by Christin Ayers and Jennifer Mistrot

SAN FRANCISCO (KPIX 5) — It’s just another day at work for Jess Castaneda but she’s no ordinary employee. She’s just 17 and already learning the ropes at Kaiser Permanente’s Human Resources Office in San Francisco.

“I’ve learned … the way you portray yourself in front of other people is very important,” explained Castaneda. “And even like the smallest things you do… and little details like really matter.”

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Navigating difficult adult situations is not new to Castaneda. At just 13 years old, her family lost their home.

“We lived in [San Mateo County],” recalled Castaneda. “And you know the Bay Area is not a very cheap place to live in and we weren’t able to pay for the rent fully and on time, so that kind of led up to us moving into a homeless shelter.”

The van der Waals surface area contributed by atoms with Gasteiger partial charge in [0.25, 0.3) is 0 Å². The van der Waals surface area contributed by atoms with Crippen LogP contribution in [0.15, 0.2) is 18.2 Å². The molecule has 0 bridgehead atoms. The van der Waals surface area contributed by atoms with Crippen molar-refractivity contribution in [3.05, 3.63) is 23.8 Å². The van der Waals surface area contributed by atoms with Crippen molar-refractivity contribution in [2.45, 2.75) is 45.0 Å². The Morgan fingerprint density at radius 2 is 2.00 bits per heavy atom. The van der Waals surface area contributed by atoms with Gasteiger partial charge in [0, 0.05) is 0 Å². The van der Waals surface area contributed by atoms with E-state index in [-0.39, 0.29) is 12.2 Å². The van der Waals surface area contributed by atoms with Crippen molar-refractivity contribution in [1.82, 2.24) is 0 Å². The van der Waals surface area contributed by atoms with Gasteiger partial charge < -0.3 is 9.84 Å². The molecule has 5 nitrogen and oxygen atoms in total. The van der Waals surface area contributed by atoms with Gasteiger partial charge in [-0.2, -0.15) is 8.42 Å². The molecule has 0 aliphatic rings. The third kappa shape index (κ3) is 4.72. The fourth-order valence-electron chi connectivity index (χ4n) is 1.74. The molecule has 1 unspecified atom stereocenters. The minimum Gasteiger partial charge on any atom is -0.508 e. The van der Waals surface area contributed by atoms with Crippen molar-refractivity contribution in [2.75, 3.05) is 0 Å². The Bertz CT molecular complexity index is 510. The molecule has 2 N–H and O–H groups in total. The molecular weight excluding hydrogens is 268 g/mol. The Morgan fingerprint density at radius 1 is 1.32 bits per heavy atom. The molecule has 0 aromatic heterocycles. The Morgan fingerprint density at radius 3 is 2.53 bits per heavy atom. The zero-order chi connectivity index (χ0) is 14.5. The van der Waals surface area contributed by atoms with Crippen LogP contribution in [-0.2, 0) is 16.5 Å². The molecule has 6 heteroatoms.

Castaneda, her mom and five siblings would be homeless for nearly a year. Getting to school was tough.

“It was a little scary,” she said. “Waking up and not knowing whether or not you are going to go to school was a very big thing for me at the time.”

But Castaneda decided early on to make education her priority. And through a work study program at ICA Cristo Rey Academy in San Francisco’s Mission District, the high school senior is adding HR pro to her resume.

“It was really important for me,” explained Castaneda. “It was kind of just my way to escape, I guess.”

Her managers are impressed.

“She is just like a breath of fresh air, “explained Kaiser Permanente’s Northern California Human Resource Leader Kisha Grove “She comes with the utmost professionalism.”

And her teachers are inspired by Castaneda’s work ethic.

“Jess is very poised, very mature,” said Bill Olinger, Director of the Work Study Program at ICA Cristo Rey Academy. “You can just tell the way she carries herself, particularly around adults and that is what this job experience does.”

Castaneda’s family now has a home of their own, and she’s busy planning a career in healthcare after college. But she also a message for others who are struggling.

“Don’t compare your behind-the-scenes to someone’s highlight reel,” advised Castaneda. “Your socio-economic background doesn’t necessarily affect your acceptance to college … honestly, the only thing that is really going to affect it is your will to go.”

Christin Ayers

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